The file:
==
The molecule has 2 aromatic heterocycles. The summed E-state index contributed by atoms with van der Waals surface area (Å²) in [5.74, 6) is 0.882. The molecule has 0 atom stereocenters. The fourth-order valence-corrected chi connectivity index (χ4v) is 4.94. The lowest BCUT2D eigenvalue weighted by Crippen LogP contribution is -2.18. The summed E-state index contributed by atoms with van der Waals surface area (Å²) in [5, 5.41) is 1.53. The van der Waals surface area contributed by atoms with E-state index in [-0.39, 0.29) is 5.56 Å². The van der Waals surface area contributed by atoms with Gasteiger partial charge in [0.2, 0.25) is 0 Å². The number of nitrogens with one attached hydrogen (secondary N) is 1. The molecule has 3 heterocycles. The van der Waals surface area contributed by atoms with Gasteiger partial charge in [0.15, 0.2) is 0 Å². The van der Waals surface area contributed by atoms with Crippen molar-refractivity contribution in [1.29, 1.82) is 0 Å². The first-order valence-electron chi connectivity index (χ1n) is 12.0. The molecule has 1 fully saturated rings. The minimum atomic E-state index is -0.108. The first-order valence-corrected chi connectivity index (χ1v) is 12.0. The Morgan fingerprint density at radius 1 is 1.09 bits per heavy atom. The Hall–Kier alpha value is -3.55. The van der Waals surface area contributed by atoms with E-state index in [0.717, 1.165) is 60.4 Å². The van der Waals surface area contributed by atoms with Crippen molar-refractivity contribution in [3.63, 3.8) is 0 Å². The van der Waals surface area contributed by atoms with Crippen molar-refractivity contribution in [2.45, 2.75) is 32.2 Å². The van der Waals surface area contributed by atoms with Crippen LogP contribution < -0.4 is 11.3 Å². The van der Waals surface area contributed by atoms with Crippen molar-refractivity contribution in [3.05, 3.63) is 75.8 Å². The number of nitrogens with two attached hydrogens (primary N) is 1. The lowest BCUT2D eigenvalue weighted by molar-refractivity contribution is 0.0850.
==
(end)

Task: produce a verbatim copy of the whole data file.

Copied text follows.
The molecule has 2 aromatic heterocycles. The summed E-state index contributed by atoms with van der Waals surface area (Å²) in [5.74, 6) is 0.882. The molecule has 0 atom stereocenters. The fourth-order valence-corrected chi connectivity index (χ4v) is 4.94. The lowest BCUT2D eigenvalue weighted by Crippen LogP contribution is -2.18. The summed E-state index contributed by atoms with van der Waals surface area (Å²) in [5, 5.41) is 1.53. The van der Waals surface area contributed by atoms with E-state index in [-0.39, 0.29) is 5.56 Å². The van der Waals surface area contributed by atoms with Gasteiger partial charge in [0.2, 0.25) is 0 Å². The number of nitrogens with one attached hydrogen (secondary N) is 1. The molecule has 3 heterocycles. The van der Waals surface area contributed by atoms with Gasteiger partial charge in [0.15, 0.2) is 0 Å². The van der Waals surface area contributed by atoms with Crippen molar-refractivity contribution in [1.29, 1.82) is 0 Å². The first-order valence-electron chi connectivity index (χ1n) is 12.0. The molecule has 1 fully saturated rings. The minimum atomic E-state index is -0.108. The first-order valence-corrected chi connectivity index (χ1v) is 12.0. The Morgan fingerprint density at radius 1 is 1.09 bits per heavy atom. The Hall–Kier alpha value is -3.55. The van der Waals surface area contributed by atoms with E-state index in [0.717, 1.165) is 60.4 Å². The van der Waals surface area contributed by atoms with Crippen molar-refractivity contribution in [3.63, 3.8) is 0 Å². The van der Waals surface area contributed by atoms with Crippen molar-refractivity contribution in [2.45, 2.75) is 32.2 Å². The van der Waals surface area contributed by atoms with Crippen LogP contribution < -0.4 is 11.3 Å². The van der Waals surface area contributed by atoms with Crippen molar-refractivity contribution in [3.05, 3.63) is 75.8 Å². The number of nitrogens with two attached hydrogens (primary N) is 1. The lowest BCUT2D eigenvalue weighted by molar-refractivity contribution is 0.0850.